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Arts & Culture

Famed New Orleans Live-Music Venue Adapts To Pandemic

MICHEL MARTIN, HOST:

We've been thinking about how the pandemic has affected the arts world this year and whether there could be a lasting impact, so over the next few weeks, we'll be talking about what that future could look like for people who make their living in the arts world. We're going to start today with a club owner who is also a musician with a look at how the months-long shutdown of music venues is playing out.

ROBERT MERCURIO: I'm Robert Mecurio. I'm the bassist and co-founder in the band Galactic. And also, we are the current owners of Tipitina's in New Orleans.

MARTIN: Tipitina's is one of the Crescent City's best-known venues, founded in 1977 as the performing home of the blues pianist Henry Roeland Byrd, also known as Professor Longhair.

(SOUNDBITE OF SONG, "TIPITINA")

PROFESSOR LONGHAIR: (Singing) Tipitina, tra-la-la-la, whoa la-la-la, tra-la-la-la (ph).

MARTIN: But when the coronavirus pandemic hit in March, Mercurio and his co-owners had to shut down the club and cancel a slew of live shows their band was set to play all over the country.

MERCURIO: You know, we were in a unique position where we're - been doubly hit by the situation or on both sides of it, being club owners and musicians. So it's been very difficult. We've had to let - lay off, you know, most of our staff at the club and all of our touring staff. And the - just the uncertainty as to when things will get back to normal is making it more and more difficult to kind of get our heads around.

MARTIN: Although they did receive some money from the CARES Act, Mercurio and his band have had to figure out a way to keep themselves and the club going while the pandemic continues.

MERCURIO: We've created some streaming services called Tipitina's TV, where we're bringing in bands. And we've basically turned Tipitina's into a TV set where we're trying to create just a very great fan experience to put somebody in the seat of being in the first row of the club, which is not an easy position to get into for normal shows.

(SOUNDBITE OF ARCHIVED RECORDING)

UNIDENTIFIED MUSICAL ARTIST: One more time y'all - I don't think they heard me out there. I said clap, y'all.

MARTIN: Mercurio says they've also launched a vinyl record club for their fans featuring out-of-print reissues and new recordings made during the pandemic.

MERCURIO: Pre-COVID, it was always something that we'd thought about, but it became on the forefront of something that we wanted to do when we knew the club was closed. So that's a great positive that's going to come out of this that we had the time to be able to put together. And that is something that we really do hope to last for decades.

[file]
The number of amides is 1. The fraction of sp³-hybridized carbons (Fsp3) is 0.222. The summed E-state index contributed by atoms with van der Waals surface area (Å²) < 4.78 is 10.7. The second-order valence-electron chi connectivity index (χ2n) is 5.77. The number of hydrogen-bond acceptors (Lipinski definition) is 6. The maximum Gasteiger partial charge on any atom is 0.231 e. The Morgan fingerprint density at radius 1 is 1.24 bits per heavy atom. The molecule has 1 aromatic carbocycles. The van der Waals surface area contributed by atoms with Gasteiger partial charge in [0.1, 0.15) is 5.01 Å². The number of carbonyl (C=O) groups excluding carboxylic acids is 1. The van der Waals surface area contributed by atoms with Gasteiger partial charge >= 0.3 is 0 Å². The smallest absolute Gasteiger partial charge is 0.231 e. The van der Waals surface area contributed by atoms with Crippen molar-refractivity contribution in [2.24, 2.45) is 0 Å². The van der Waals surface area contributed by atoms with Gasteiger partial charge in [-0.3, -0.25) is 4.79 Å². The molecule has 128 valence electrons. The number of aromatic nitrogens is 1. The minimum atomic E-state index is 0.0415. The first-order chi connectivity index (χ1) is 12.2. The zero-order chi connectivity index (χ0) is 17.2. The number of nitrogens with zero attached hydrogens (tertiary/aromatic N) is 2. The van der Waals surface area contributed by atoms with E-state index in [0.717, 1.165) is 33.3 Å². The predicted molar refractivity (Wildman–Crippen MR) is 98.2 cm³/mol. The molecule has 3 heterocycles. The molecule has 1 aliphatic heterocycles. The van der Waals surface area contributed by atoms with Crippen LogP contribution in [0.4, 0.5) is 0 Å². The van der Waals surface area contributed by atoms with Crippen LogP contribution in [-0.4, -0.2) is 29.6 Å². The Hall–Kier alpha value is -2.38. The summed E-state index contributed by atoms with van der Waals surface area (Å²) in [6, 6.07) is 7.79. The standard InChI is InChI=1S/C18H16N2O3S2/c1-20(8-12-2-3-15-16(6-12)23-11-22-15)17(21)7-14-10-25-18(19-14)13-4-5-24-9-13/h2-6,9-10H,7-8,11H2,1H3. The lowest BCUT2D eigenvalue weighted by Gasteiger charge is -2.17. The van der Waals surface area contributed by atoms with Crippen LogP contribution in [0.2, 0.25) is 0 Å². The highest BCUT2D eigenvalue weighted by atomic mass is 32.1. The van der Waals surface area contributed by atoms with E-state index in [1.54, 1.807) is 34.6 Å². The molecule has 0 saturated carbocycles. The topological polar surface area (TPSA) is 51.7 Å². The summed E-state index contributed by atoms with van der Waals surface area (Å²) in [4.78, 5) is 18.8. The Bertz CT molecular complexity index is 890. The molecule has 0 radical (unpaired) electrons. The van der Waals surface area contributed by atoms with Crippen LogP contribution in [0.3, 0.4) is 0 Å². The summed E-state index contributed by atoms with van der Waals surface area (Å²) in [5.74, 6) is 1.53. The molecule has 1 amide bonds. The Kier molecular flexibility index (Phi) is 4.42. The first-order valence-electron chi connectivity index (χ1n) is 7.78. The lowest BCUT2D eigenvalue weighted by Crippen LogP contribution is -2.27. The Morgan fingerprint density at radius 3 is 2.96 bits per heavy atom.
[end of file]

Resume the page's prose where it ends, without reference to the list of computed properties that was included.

(SOUNDBITE OF ARCHIVED RECORDING)

UNIDENTIFIED MUSICAL ARTIST: Don't play with them, Jeff (ph). Don't play with it. Don't play with it, Ben (ph). One, two, three, four. Clap your hands. Clap your hands.

MARTIN: And while Mercurio and his team have been able to adapt to the pandemic, he knows other venues in New Orleans and across the country that have not been as lucky.

MERCURIO: I mean, we've already seen it in New Orleans. A lot of these smaller bars are closing and/or selling. And we are seeing so many small venues drop off that, in the long run it, could have a major, major impact.

MARTIN: Mecurio says that even after the pandemic is over, it may still be harder for bands to tour as venues like his are left with little to no money to actually book and pay musicians. And as clubs and concert halls continue to shut for good in cities across the country, he worries about the impact that may have on the future of American music.

MERCURIO: Without those launching pads for young artists to be able to try out their music or perform in front of a small audience or get their legs of performing on stage, it's going to be a huge loss in the creation of new bands. And without having venues for musicians to play in, you're basically creating cultural extinction.

MARTIN: Mercurio and his co-owners are part of a coalition of hundreds of small venues lobbying for passage of the Save Our Stages Act, a congressional bill that would allocate grants to help keep them from permanently closing. And while the future for his venue, his band and for live music around the world remains unclear, Mercurio is trying to stay positive.

MERCURIO: My hope is that once music does come back, it'll have this effect where you never know how much you miss something until it's gone. And I think that maybe not being able to go see live music for so long that, when it does open back up, there's just this mad rush and excitement to go see live music again.

(SOUNDBITE OF ARCHIVED RECORDING)

UNIDENTIFIED MUSICAL ARTIST: (Singing) Yeah. You got me going, going straight crazy. My head was so messed up, full off your love, man.

MARTIN: That was Robert Mercurio, co-owner of Tipitina's and bassist for the funk band Galactic. You can see him and other New Orleans musicians perform live at tipitinas.tv. Transcript provided by NPR, Copyright NPR.